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Pippa Picot Socks

  • Sock
  • Mid length
  • Picot edge cuff
  • Short row heel
  • Fingering weight
  • Child | 6-9 years

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Knit with a little sparkle yarn, this plain sock is ALL ABOUT the picot edge. Finishing the toe-up sock with this feminine detail is motivating to knit and to wear!
KristyGlass Knits
Designed with Bellish

Toe Cast On

For this pattern you will need to use either a set of 5 DPNs or a circular needle with a 32 inch / 80 cm cable. The 80 cm cable is necessary to work the Magic Loop method for knitting in the round.

Some knitters may prefer to use a set of 4 DPNs or a very short circular needle for their socks. This pattern will still work with these options, but please keep in mind that some references to needles and dividing stitches may need to be adjusted or disregarded.

DPN users will begin with three needles (you will cast on to two of these).

Cast On

Using either the Judy’s Magic Cast On or Turkish Cast on technique, cast on 20 stitches (10 on each needle) using US size 1 (2.5 mm) circular needles.

You can use the tail from your cast on to keep track of your rounds. If the tail is on the right, you are about to begin a new round. You can also put a locking stitch marker in this spot to use as a guide.

DPN users can add their additional needles as it feels comfortable while working the toe increases.

Increase Round

k1, m1, knit to last stitch on needle, m1 k1. Rep for second needle. You have now increased 4 stitches, 2 on each needle.

Rep increase round once more.

Next Round

K one round.

Next Rounds

Continue knitting toe in stockinette stitch, working the increase round every second round, until you have 52 stitches total (26 on each circular needle, or 13 on each DPN).

Foot

You will now be knitting the foot section of your sock. This section will be knit as a straight tube until the heel is turned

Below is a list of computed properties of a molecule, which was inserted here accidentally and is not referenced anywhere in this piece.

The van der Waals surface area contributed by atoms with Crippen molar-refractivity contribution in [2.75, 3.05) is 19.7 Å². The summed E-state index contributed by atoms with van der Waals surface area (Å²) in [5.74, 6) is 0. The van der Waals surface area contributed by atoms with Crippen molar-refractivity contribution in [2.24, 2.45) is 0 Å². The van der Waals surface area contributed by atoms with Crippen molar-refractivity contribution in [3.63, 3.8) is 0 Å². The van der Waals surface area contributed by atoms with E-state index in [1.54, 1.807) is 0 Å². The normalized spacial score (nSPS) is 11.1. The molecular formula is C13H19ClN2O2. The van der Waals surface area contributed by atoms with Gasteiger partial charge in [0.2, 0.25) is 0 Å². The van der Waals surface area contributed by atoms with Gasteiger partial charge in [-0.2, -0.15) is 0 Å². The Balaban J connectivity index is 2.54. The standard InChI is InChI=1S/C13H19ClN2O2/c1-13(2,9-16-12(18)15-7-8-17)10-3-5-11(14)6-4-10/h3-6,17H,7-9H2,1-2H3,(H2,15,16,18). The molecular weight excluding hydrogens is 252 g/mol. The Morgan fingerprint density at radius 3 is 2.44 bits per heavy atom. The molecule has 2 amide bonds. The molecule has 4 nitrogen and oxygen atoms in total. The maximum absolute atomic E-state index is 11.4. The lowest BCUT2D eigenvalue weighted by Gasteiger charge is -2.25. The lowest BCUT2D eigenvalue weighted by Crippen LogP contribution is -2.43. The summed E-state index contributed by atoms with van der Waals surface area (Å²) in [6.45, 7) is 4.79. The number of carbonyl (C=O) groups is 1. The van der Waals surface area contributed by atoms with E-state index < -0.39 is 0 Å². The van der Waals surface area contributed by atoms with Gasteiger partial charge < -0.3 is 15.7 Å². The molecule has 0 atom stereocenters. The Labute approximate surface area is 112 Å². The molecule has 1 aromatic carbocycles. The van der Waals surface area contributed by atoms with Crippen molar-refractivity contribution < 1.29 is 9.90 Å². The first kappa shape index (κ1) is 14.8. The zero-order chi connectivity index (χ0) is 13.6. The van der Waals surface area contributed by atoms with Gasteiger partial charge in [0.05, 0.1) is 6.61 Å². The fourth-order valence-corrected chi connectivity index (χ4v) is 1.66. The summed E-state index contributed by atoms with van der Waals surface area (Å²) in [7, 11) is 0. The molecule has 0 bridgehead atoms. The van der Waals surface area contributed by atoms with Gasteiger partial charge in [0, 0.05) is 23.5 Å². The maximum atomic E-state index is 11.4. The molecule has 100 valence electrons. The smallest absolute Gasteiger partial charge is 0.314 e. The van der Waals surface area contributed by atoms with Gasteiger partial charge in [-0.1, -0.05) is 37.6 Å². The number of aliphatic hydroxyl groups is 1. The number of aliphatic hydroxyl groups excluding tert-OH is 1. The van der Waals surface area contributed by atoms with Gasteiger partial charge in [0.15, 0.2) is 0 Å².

Half of your stitches will become the sole of the sock, and the other half will be the instep. Keeping the stitches divided over your needles will help you to keep track of this, but you can also place a locking stitch marker at the beginning and middle of the round if you would like

Knit the sock foot in plain stockinette until it measures 7 inches from the cast on edge, or is 1 inches from the end of your foot.

A good thing about knitting socks like this, is you can (carefully) try them on the check the length! Make sure your stitches are all safely on cable of your circular needle, or put the point protectors on your DPNs to prevent stitches falling off. When the sock is level with your ankle bone it is time to move onto the next section.

Short Row

Round 1

Knit across all of the instep stitches.

You will now be putting these stitches aside while you work the heel on the sole of your sock. If you are using a circular needle, the instep stitches will sit on the cable while you knit flat back and forth on the needles. For DPNs, make sure you secure the instep stitches with point protectors or a stitch holder so they don’t fall off the needles.

Short Row 1 RS

Knit to the last stitch of the sole. Sl1wyif, turn your work.

Short Row 2 WS

Bring your yarn to the front, and while pulling tightly sl1wyif so that the yarn is wrapped around the first stitch.

You have now worked your first w&t. Your wrapped stitches will wait at the end of the row while you are working the middle stitches. This is what builds up the shape of the heel.

Purl across the row to the last stitch. Sl1wyib.

Short Row 3 RS

Pull your yarn firmly to the back and sl1wyib; this is a WS w&t. Knit to the last stitch before the wrap, w&t.

Short Row 4 WS

Purl to the last stitch before the wrap, w&t.

Repeat these steps back and forth until there are 10 stitches left between the wraps. End after a WS row.